– the penetration of certain elements into the atomic lattice of a gemstone during heat treatment, with the objective of changing or accentuating its color.
1. The most commonly encountered diffused gems include:
Corundum (ruby and sapphire) – while experimentation during the 1980s concentrated on diffusion of titanium and chromium (which are coloring agents in corundum), the ability to fully penetrate the stone with color met with little success. In 2003, very strongly colored sapphires began to appear in the market, and diffusion was again suspected. It was found that it was diffusion — but of a new element: beryllium. Beryllium which has a much smaller atom than titanium or chromium, was able to diffuse all the way through a sapphire; even large sapphires, successfully changing their color. It was soon found that the color of rubies could be accentuated as well using this treatment process.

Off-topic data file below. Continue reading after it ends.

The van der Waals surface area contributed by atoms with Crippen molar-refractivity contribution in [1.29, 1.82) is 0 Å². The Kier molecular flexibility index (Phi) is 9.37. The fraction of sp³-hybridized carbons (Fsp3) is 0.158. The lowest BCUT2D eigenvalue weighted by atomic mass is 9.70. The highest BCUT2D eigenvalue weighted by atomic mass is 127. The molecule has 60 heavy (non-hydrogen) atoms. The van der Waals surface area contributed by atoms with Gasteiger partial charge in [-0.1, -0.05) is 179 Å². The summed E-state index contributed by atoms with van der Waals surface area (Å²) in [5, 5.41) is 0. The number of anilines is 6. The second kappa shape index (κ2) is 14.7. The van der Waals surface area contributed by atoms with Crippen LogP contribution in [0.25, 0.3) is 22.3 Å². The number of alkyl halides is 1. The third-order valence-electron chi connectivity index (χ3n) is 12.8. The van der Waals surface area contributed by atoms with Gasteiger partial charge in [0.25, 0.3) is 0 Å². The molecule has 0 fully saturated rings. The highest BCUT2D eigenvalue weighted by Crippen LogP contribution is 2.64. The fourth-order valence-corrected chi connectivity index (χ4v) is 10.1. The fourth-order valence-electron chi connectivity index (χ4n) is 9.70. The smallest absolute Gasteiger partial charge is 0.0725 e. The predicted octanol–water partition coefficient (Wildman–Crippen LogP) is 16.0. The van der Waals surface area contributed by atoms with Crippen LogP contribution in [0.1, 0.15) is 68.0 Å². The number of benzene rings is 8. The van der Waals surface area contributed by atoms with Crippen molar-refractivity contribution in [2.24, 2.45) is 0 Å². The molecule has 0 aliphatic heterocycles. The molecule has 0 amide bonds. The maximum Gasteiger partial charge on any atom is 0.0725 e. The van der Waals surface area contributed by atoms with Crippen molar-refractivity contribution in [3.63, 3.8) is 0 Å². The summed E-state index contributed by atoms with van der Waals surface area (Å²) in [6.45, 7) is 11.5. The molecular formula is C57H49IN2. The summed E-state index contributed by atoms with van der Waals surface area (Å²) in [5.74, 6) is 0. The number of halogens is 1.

Untreated sapphires on the left (first group), diffused and unpolished (second group), over polished needing re-diffusing (third group), and successful diffusion treatment (fourth group).
Feldspar – Varieties of feldspar, notably andesine and labradorite were found to be receptive to the diffusion of copper, completely altering their color.
Untreated rough feldspar (left) and various treated feldspar (right)
Other materials – There have been reports of diffusion to cause color alterations in both tourmaline and tsavorite (a variety of garnet) but the claims have not been substantiated.
2. Durability factors – The treatment is considered permanent.
3. Detectability – Extremely difficult to detect with certainty in many instances—and if so, only by qualified laboratories.
4. Encountered in the trade – Diffusion treated corundum is widespread in the trade.
5. Special care requirements – There are no special care requirements for diffusion treated corundum or feldspar.
Source: Robert Weldon, www.gia.edu
To learn more about gem treatments see also: